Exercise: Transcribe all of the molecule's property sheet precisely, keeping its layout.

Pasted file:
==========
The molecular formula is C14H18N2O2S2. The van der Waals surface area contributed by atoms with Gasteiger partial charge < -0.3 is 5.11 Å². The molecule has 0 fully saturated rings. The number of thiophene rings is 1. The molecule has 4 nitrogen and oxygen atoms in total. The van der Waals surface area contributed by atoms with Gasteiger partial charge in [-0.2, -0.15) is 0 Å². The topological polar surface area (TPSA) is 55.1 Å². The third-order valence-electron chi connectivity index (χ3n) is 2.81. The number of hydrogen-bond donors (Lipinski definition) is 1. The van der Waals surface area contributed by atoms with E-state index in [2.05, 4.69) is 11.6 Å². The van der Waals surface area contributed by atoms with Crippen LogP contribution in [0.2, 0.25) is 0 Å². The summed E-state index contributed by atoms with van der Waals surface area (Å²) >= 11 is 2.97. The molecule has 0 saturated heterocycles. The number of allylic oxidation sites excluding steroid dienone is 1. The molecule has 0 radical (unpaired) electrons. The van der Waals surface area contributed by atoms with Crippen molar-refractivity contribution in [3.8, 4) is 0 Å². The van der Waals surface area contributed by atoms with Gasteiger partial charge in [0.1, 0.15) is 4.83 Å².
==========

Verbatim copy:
The molecular formula is C14H18N2O2S2. The van der Waals surface area contributed by atoms with Gasteiger partial charge < -0.3 is 5.11 Å². The molecule has 0 fully saturated rings. The number of thiophene rings is 1. The molecule has 4 nitrogen and oxygen atoms in total. The van der Waals surface area contributed by atoms with Gasteiger partial charge in [-0.2, -0.15) is 0 Å². The topological polar surface area (TPSA) is 55.1 Å². The third-order valence-electron chi connectivity index (χ3n) is 2.81. The number of hydrogen-bond donors (Lipinski definition) is 1. The van der Waals surface area contributed by atoms with E-state index in [2.05, 4.69) is 11.6 Å². The van der Waals surface area contributed by atoms with Crippen LogP contribution in [0.2, 0.25) is 0 Å². The summed E-state index contributed by atoms with van der Waals surface area (Å²) >= 11 is 2.97. The molecule has 0 saturated heterocycles. The number of allylic oxidation sites excluding steroid dienone is 1. The molecule has 0 radical (unpaired) electrons. The van der Waals surface area contributed by atoms with Crippen molar-refractivity contribution in [3.8, 4) is 0 Å². The van der Waals surface area contributed by atoms with Gasteiger partial charge in [0.1, 0.15) is 4.83 Å².